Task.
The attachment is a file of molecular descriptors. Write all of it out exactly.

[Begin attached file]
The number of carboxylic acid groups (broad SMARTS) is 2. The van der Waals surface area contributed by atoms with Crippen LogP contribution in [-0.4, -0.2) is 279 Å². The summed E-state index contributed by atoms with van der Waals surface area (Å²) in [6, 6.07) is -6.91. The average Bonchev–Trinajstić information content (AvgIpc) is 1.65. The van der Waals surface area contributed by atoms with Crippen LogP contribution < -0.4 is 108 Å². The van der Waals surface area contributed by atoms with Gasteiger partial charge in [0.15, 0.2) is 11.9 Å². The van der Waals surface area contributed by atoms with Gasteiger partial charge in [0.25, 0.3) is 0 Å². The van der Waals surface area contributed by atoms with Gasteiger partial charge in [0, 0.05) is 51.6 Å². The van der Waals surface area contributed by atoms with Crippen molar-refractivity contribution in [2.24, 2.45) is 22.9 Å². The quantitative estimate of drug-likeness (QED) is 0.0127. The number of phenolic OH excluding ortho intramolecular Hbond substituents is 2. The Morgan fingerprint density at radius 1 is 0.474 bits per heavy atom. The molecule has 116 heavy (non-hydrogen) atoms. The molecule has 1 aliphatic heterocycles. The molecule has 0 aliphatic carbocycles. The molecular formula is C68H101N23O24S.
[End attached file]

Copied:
The number of carboxylic acid groups (broad SMARTS) is 2. The van der Waals surface area contributed by atoms with Crippen LogP contribution in [-0.4, -0.2) is 279 Å². The summed E-state index contributed by atoms with van der Waals surface area (Å²) in [6, 6.07) is -6.91. The average Bonchev–Trinajstić information content (AvgIpc) is 1.65. The van der Waals surface area contributed by atoms with Crippen LogP contribution < -0.4 is 108 Å². The van der Waals surface area contributed by atoms with Gasteiger partial charge in [0.15, 0.2) is 11.9 Å². The van der Waals surface area contributed by atoms with Gasteiger partial charge in [0.25, 0.3) is 0 Å². The van der Waals surface area contributed by atoms with Gasteiger partial charge in [0, 0.05) is 51.6 Å². The van der Waals surface area contributed by atoms with Crippen molar-refractivity contribution in [2.24, 2.45) is 22.9 Å². The quantitative estimate of drug-likeness (QED) is 0.0127. The number of phenolic OH excluding ortho intramolecular Hbond substituents is 2. The Morgan fingerprint density at radius 1 is 0.474 bits per heavy atom. The molecule has 116 heavy (non-hydrogen) atoms. The molecule has 1 aliphatic heterocycles. The molecule has 0 aliphatic carbocycles. The molecular formula is C68H101N23O24S.